So you think you can get a job? These are three top skills that make a difference.
Most interns overestimate their work-readiness at the beginning of their internships. How do we know this? Because we collected research from 280 employers and 500 interns that showed us that at the beginning of the internship 30% of employers rated their intern’s work-readiness as good, compared to 41% of interns ranking themselves as such. (The good news is this goes up to 87% and 82% by the end of the internship - but more on that later!)
Where does the original discrepancy stem from?
For one – a mismatch in perception over what interns think and what employers actually expect.
What do employers want?
Our research shows that interns believe that they are hired for their technical skills and work ethic but these are simply the prerequisites of any employee - to know how to do your job and then to do it. And let's be honest, for the majority of interns just starting out their technical skills are unlikely to be polished.
What interns tend to underestimate is just how much importance employers place on soft-skills – in particular enthusiasm, demonstrating a willingness to learn and working well in a team.
“Always hire great soft skills because most people can only code as well as they can communicate”
Employer, 2018 Industry Research Paper.
Even in fields like accounting and IT which are very numbers and process driven, the impact you have on the team and your contribution to team culture could be the difference between you receiving a job offer at the end of your internship or receiving well wishes for your future.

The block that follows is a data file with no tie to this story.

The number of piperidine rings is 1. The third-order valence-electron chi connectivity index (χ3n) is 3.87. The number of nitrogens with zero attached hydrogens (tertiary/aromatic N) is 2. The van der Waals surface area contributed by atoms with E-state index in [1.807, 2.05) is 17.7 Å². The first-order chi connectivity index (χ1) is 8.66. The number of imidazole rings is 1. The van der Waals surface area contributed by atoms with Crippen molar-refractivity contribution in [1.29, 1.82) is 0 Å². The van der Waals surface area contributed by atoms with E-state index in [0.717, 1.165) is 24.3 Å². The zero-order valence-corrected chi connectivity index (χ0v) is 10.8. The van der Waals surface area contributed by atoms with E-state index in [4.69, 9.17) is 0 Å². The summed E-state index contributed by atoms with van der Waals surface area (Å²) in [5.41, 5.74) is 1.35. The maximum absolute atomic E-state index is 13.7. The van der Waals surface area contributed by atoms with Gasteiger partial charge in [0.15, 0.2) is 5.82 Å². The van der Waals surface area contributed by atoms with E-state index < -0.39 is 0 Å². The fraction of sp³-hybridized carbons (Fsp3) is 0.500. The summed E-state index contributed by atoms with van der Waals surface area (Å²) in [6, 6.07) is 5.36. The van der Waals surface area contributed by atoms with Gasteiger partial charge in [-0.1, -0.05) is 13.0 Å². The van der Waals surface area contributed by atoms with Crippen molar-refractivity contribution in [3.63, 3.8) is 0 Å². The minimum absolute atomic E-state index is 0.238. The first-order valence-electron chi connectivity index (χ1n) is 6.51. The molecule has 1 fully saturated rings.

So now the question is – how do you demonstrate enthusiasm, willingness to learn and team-work effectively? To some this may come naturally or seem obvious – but don’t get in your own way by assuming you already know this, there’s a reason why employers have highlighted these skills in particular.
Graph 1: We asked employers to rate their interns across the following areas. This graph demonstrates the top ranked skills (at least 4 or 5 star rating) from highest to lowest.
How to Demonstrate Enthusiasm
Your tone of voice makes a difference
This starts from the minute your recruiter or placement consultant calls you to arrange an interview. Answer the call with lots of energy. Tell the recruiter how excited you are to have this opportunity. Even if you are shy or quiet by nature, you can still learn how to express excitement through your tone of voice. It’s small gesture but it leaves a good first impression.
Ask lots of questions
During the interview and once you’re in the role, demonstrate your enthusiasm by asking lots of questions - about the business, about the projects, about the team. Being inquisitive not just about your specific role but about how it fits into the bigger picture demonstrates that you are thinking ahead and are interested in creating an impact.
Whether it’s a multi-disciplinary project or an opportunity to volunteer on behalf of the company, if you really want to make a good impression – put your hand up and get involved. Sometimes you may feel like you’re too busy to take anything else on, but during your internship you have three months to impress your boss so keep your eyes on the prize. Don’t focus on the short-term pressure, focus on your end goal of getting the job offer and choose to get involved.
How to demonstrate a willingness to learn